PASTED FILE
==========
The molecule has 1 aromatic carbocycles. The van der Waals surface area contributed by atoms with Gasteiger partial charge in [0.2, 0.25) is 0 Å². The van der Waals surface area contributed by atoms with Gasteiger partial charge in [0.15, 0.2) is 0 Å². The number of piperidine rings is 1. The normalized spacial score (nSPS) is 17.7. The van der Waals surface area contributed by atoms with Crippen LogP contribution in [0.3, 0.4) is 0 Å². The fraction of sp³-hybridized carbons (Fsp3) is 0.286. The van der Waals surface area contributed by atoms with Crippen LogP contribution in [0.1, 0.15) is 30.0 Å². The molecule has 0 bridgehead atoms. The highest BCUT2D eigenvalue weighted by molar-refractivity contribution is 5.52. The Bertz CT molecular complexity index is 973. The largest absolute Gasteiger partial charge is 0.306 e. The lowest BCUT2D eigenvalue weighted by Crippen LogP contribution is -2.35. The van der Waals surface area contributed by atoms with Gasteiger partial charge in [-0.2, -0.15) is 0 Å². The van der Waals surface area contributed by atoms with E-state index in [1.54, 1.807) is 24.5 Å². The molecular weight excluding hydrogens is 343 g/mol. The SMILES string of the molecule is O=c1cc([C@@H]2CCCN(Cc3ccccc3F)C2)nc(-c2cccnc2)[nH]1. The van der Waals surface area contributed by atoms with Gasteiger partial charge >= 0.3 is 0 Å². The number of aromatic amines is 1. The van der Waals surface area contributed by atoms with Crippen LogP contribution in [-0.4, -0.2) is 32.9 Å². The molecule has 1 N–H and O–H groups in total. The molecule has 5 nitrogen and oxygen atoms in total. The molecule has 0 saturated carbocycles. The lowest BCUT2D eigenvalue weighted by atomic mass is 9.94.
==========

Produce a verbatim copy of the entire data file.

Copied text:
The molecule has 1 aromatic carbocycles. The van der Waals surface area contributed by atoms with Gasteiger partial charge in [0.2, 0.25) is 0 Å². The van der Waals surface area contributed by atoms with Gasteiger partial charge in [0.15, 0.2) is 0 Å². The number of piperidine rings is 1. The normalized spacial score (nSPS) is 17.7. The van der Waals surface area contributed by atoms with Crippen LogP contribution in [0.3, 0.4) is 0 Å². The fraction of sp³-hybridized carbons (Fsp3) is 0.286. The van der Waals surface area contributed by atoms with Crippen LogP contribution in [0.1, 0.15) is 30.0 Å². The molecule has 0 bridgehead atoms. The highest BCUT2D eigenvalue weighted by molar-refractivity contribution is 5.52. The Bertz CT molecular complexity index is 973. The largest absolute Gasteiger partial charge is 0.306 e. The lowest BCUT2D eigenvalue weighted by Crippen LogP contribution is -2.35. The van der Waals surface area contributed by atoms with Gasteiger partial charge in [-0.2, -0.15) is 0 Å². The van der Waals surface area contributed by atoms with E-state index in [1.54, 1.807) is 24.5 Å². The molecular weight excluding hydrogens is 343 g/mol. The SMILES string of the molecule is O=c1cc([C@@H]2CCCN(Cc3ccccc3F)C2)nc(-c2cccnc2)[nH]1. The van der Waals surface area contributed by atoms with Gasteiger partial charge >= 0.3 is 0 Å². The number of aromatic amines is 1. The van der Waals surface area contributed by atoms with Crippen LogP contribution in [-0.4, -0.2) is 32.9 Å². The molecule has 1 N–H and O–H groups in total. The molecule has 5 nitrogen and oxygen atoms in total. The molecule has 0 saturated carbocycles. The lowest BCUT2D eigenvalue weighted by atomic mass is 9.94.